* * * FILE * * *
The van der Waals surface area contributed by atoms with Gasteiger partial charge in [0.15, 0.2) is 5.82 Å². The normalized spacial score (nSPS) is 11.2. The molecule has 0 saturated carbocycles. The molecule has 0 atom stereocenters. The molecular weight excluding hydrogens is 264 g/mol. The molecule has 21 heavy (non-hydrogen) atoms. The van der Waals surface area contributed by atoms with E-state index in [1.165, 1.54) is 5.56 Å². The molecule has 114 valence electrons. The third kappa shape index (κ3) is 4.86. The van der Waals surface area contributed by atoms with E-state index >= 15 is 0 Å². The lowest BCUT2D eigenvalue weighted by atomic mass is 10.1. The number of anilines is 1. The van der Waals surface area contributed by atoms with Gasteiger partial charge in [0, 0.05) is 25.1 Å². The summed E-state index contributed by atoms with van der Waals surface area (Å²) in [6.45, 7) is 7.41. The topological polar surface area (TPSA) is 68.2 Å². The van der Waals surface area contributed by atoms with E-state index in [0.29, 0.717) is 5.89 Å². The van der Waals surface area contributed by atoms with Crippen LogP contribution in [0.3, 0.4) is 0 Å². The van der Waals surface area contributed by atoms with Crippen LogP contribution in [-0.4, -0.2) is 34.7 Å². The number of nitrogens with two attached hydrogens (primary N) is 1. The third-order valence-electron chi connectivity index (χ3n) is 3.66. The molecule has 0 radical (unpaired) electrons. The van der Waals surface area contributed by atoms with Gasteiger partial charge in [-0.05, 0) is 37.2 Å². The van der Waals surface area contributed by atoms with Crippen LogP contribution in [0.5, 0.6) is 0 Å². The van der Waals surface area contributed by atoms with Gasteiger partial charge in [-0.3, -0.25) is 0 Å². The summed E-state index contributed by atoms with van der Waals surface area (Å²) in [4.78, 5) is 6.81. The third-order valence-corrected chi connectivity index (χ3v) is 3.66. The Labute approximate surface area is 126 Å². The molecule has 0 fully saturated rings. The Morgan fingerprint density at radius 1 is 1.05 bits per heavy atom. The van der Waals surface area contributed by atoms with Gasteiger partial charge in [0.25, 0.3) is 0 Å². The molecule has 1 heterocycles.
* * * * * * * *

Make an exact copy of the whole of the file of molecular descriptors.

The van der Waals surface area contributed by atoms with Gasteiger partial charge in [0.15, 0.2) is 5.82 Å². The normalized spacial score (nSPS) is 11.2. The molecule has 0 saturated carbocycles. The molecule has 0 atom stereocenters. The molecular weight excluding hydrogens is 264 g/mol. The molecule has 21 heavy (non-hydrogen) atoms. The van der Waals surface area contributed by atoms with E-state index in [1.165, 1.54) is 5.56 Å². The molecule has 114 valence electrons. The third kappa shape index (κ3) is 4.86. The van der Waals surface area contributed by atoms with E-state index >= 15 is 0 Å². The lowest BCUT2D eigenvalue weighted by atomic mass is 10.1. The number of anilines is 1. The van der Waals surface area contributed by atoms with Gasteiger partial charge in [0, 0.05) is 25.1 Å². The summed E-state index contributed by atoms with van der Waals surface area (Å²) in [6.45, 7) is 7.41. The topological polar surface area (TPSA) is 68.2 Å². The van der Waals surface area contributed by atoms with E-state index in [0.29, 0.717) is 5.89 Å². The van der Waals surface area contributed by atoms with Crippen LogP contribution in [0.3, 0.4) is 0 Å². The van der Waals surface area contributed by atoms with Crippen LogP contribution in [-0.4, -0.2) is 34.7 Å². The number of nitrogens with two attached hydrogens (primary N) is 1. The third-order valence-electron chi connectivity index (χ3n) is 3.66. The molecule has 0 radical (unpaired) electrons. The van der Waals surface area contributed by atoms with Gasteiger partial charge in [-0.05, 0) is 37.2 Å². The van der Waals surface area contributed by atoms with Crippen LogP contribution in [0.5, 0.6) is 0 Å². The van der Waals surface area contributed by atoms with Gasteiger partial charge in [-0.3, -0.25) is 0 Å². The summed E-state index contributed by atoms with van der Waals surface area (Å²) in [4.78, 5) is 6.81. The third-order valence-corrected chi connectivity index (χ3v) is 3.66. The Labute approximate surface area is 126 Å². The molecule has 0 fully saturated rings. The Morgan fingerprint density at radius 1 is 1.05 bits per heavy atom. The van der Waals surface area contributed by atoms with Gasteiger partial charge in [0.25, 0.3) is 0 Å². The molecule has 1 heterocycles.